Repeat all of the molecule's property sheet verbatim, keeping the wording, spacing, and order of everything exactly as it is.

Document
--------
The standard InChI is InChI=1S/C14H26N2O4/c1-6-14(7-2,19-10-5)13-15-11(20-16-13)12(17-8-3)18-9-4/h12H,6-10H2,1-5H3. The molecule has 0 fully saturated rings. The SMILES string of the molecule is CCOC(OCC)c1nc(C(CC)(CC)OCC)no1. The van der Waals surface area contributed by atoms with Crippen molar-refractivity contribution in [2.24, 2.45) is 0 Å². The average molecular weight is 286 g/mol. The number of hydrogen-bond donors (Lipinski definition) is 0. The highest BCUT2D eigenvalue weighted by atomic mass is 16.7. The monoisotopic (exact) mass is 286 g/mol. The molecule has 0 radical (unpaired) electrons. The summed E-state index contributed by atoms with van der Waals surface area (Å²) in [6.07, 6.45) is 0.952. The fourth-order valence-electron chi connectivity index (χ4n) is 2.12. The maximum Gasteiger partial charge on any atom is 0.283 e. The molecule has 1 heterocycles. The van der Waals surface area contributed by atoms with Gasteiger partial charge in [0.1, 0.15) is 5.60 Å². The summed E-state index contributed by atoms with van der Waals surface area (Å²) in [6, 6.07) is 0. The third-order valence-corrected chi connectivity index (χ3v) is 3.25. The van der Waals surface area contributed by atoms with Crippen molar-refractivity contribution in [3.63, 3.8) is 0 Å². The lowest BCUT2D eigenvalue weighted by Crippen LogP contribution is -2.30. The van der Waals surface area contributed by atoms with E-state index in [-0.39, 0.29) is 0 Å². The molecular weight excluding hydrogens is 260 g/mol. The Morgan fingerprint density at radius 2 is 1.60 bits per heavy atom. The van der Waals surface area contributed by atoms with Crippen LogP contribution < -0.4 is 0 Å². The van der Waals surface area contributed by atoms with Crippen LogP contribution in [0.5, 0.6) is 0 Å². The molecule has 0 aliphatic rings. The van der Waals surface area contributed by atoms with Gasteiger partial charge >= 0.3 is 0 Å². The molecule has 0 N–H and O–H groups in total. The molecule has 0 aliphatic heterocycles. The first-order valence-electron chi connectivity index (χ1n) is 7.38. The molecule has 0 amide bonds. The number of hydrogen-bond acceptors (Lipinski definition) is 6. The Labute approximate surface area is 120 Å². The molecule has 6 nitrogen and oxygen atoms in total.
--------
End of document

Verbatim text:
The standard InChI is InChI=1S/C14H26N2O4/c1-6-14(7-2,19-10-5)13-15-11(20-16-13)12(17-8-3)18-9-4/h12H,6-10H2,1-5H3. The molecule has 0 fully saturated rings. The SMILES string of the molecule is CCOC(OCC)c1nc(C(CC)(CC)OCC)no1. The van der Waals surface area contributed by atoms with Crippen molar-refractivity contribution in [2.24, 2.45) is 0 Å². The average molecular weight is 286 g/mol. The number of hydrogen-bond donors (Lipinski definition) is 0. The highest BCUT2D eigenvalue weighted by atomic mass is 16.7. The monoisotopic (exact) mass is 286 g/mol. The molecule has 0 radical (unpaired) electrons. The summed E-state index contributed by atoms with van der Waals surface area (Å²) in [6.07, 6.45) is 0.952. The fourth-order valence-electron chi connectivity index (χ4n) is 2.12. The maximum Gasteiger partial charge on any atom is 0.283 e. The molecule has 1 heterocycles. The van der Waals surface area contributed by atoms with Gasteiger partial charge in [0.1, 0.15) is 5.60 Å². The summed E-state index contributed by atoms with van der Waals surface area (Å²) in [6, 6.07) is 0. The third-order valence-corrected chi connectivity index (χ3v) is 3.25. The van der Waals surface area contributed by atoms with Crippen molar-refractivity contribution in [3.63, 3.8) is 0 Å². The lowest BCUT2D eigenvalue weighted by Crippen LogP contribution is -2.30. The van der Waals surface area contributed by atoms with E-state index in [-0.39, 0.29) is 0 Å². The molecular weight excluding hydrogens is 260 g/mol. The Morgan fingerprint density at radius 2 is 1.60 bits per heavy atom. The van der Waals surface area contributed by atoms with Crippen LogP contribution < -0.4 is 0 Å². The van der Waals surface area contributed by atoms with Crippen LogP contribution in [0.5, 0.6) is 0 Å². The molecule has 0 aliphatic rings. The van der Waals surface area contributed by atoms with Gasteiger partial charge >= 0.3 is 0 Å². The molecule has 0 N–H and O–H groups in total. The molecule has 0 aliphatic heterocycles. The first-order valence-electron chi connectivity index (χ1n) is 7.38. The molecule has 0 amide bonds. The number of hydrogen-bond acceptors (Lipinski definition) is 6. The Labute approximate surface area is 120 Å². The molecule has 6 nitrogen and oxygen atoms in total.